For those of you who attended the Microsoft Virtualisation Unplugged event, at the Microsoft Edinburgh office, in association with Capito – firstly, thanks for coming along, and I hope you found the content useful. There was a great deal of content covered, and a lot to take in, but hopefully not too much! Secondly, you can pick up the slides below:
As always, if there are any questions, don’t be shy – use the contact link at the top of the blog and get in touch!
Thanks to VirtualPro for the image from the top of the new MS Edinburgh office!
For those of you who don’t know about the VHD Test Drive site, its a Microsoft site, where you can download pre-built Virtual Hard Disks, containing Microsoft OS’s and Server Applications like Exchange 2007.
These are a pretty handy selection of VHDs to have in your Library, as they’ll enable you to quickly deploy the technologies for test/dev purposes. In terms of what’s available:
All of the Windows Server 2008 VHDs are designed for Hyper-V, so you’ll need to run them on that platform. Exchange Server, Windows Server 2003 and below (on the list) are designed for Virtual Server 2005 R2 SP1, and the Vista VHD is designed for Virtual PC 2007.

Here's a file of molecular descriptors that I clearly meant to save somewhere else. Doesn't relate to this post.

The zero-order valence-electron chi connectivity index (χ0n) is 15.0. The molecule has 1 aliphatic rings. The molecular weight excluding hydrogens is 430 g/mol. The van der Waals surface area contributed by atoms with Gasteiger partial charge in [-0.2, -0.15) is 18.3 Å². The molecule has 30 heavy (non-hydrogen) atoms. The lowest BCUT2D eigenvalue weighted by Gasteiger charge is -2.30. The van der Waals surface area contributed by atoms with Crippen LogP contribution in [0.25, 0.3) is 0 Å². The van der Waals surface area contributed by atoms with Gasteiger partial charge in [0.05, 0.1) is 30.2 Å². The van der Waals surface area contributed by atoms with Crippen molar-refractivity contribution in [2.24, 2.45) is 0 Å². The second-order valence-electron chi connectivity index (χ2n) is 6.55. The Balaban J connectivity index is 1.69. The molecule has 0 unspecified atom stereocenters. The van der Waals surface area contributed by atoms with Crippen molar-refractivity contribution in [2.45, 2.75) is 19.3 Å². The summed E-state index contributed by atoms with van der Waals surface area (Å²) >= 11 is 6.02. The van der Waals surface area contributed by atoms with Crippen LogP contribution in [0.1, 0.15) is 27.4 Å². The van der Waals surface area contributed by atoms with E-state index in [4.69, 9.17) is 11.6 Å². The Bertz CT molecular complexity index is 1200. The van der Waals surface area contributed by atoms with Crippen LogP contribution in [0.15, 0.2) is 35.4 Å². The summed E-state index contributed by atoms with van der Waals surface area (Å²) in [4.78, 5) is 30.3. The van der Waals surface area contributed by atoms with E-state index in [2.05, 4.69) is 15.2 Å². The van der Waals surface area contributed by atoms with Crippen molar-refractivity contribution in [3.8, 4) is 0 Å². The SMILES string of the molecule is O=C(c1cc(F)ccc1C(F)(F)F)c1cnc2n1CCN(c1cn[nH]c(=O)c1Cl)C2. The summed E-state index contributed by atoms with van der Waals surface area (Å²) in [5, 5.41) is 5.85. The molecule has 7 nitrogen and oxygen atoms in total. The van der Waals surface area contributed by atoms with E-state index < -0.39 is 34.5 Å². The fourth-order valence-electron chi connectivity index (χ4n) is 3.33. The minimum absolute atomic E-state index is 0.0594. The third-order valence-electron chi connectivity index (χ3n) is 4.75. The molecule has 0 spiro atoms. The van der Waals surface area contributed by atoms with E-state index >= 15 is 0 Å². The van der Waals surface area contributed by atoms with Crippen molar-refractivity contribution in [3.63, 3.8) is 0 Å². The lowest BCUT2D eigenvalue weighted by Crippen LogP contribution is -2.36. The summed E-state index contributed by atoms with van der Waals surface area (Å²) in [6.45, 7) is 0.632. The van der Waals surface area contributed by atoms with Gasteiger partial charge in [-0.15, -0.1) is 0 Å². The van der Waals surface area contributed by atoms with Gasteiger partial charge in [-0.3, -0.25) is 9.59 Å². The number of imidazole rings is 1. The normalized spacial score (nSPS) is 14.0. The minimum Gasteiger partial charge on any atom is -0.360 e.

Justin over at the Virtual World blog has posted information around a number of upcoming clustering-related webcasts, that, if you’re a regular reader, I’m sure you’ll find interesting if you can squeeze them into your diary.
The sessions that will be available include:
Introduction to Failover Clustering (Level 100)
Presenter: Symon Perriman, Program Manager, Clustering & HA
Air Date: March 18th | Air Time: 6pm-7pm GMT
Overview: High availability, disaster recovery, fault tolerance. If these words are not in your IT department's vocabulary, your organization is probably unprepared to deal with the inevitable—server downtime. Attend this webcast to learn about Windows Server 2008 R2 failover clustering, a high-availability solution from Microsoft. Failover clustering connects servers and monitors the health of the servers and the applications running on servers. In the event of a server failure, applications can fail over to another server and continue running with minimal interruption to your mission-critical applications. We cover the basics of failover clustering in this webcast, and we provide the information to help you get a failover cluster configured and deployed in a matter of hours.
High Availability Basics with Windows Server 2008 R2 Hyper-V (Level 200)
Presenter: Steven Ekren, Senior Program Manager, Clustering & HA
Air Date: March 19th | Air Time: 6pm-7pm GMT